A Montrealer is sentenced to nine years in prison for brutally assaulting his ex’s new boyfriend and trying to cover his tracks by setting his own vehicle on fire.
“I hope there will be awareness on his part. He’ll have time to think,” the victim told the Journal Thursday at the exit of the Laval courthouse.
Simon Tremblay, 51, had just received a verdict that judge Marc-André Dagenais called “necessarily severe”.
In December 2020, Tremblay’s ex’s new flame was the victim of a “particularly bloody”, “cruel and unprovoked” attack just as he was returning home after a night of drinking.
Tremblay, who had been hiding at the victim’s home in Laval for almost four hours, had hit him violently in the head with a heavy metal object. He then hit him again on the head, this time with a sharp object, and strangled him.
The man who was attacked “mentions that he wants to survive so he can see his daughter again. This last appeal appears to be working as the assailant frees him and leaves the scene, not without giving him a final smack in the face,” Judge Dagenais said.
These multiple blows left the victim in a miserable condition: lacerations that required 64 stitches, multiple fractures to the jaw, head and sinuses, a hole in the cheek, and a concussion.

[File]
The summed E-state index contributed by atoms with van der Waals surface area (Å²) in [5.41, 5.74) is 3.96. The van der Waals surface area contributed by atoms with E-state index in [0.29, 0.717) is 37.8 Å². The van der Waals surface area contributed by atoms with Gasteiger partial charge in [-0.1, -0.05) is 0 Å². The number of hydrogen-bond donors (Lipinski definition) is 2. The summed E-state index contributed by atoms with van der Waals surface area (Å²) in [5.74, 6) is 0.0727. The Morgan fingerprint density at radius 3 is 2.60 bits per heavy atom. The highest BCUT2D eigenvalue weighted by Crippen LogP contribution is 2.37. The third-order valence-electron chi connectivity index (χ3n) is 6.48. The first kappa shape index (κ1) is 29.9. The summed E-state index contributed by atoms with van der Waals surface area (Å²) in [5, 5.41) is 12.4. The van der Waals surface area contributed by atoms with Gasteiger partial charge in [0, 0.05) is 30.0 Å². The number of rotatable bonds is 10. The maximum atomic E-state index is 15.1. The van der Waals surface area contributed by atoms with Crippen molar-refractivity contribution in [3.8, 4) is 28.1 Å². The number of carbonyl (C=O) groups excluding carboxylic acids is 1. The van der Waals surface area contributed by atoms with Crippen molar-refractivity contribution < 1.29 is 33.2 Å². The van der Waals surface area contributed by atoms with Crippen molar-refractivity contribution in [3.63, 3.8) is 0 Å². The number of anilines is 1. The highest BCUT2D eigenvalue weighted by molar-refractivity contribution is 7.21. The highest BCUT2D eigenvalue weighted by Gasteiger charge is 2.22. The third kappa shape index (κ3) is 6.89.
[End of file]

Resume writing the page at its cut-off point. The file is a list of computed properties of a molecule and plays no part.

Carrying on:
Hide the tracks
In the days after the attack, police suspicion quickly fell on Simon Tremblay, who didn’t accept the split from his ex. He himself said he was “addicted to it”.
However, the latter quickly began destroying evidence related to the crime, including resetting his cellphone.
The accused’s car was also found burned out two days after the crime. Even so, there were still traces of blood in the vehicle, even after he tried to clean the whole thing with bleach.
Tremblay has always denied the facts and maintained his right to remain silent throughout the trial.
Since the attack, the victim has suffered from severe headaches and is struggling with a mild post-traumatic syndrome.
He even began psychotherapy, an option he had never considered prior to the crime.
“Born physically for life by the unjust attack he suffered, he lives […] significant psychological consequences that do not seem to want to fade more than two years after the crime,” the court noted.
For her part, Tremblay’s ex-girlfriend “says she lives with the stigma of being the motive for such a violent gesture,” according to the 31-page decision.
She also fears reprisals from Tremblay. Twice in 2021, the latter would have broken those terms by contacting them while at large with an electronic bracelet.
He must therefore appear in court again in March in these cases.
– In collaboration with Antoine Lacroix
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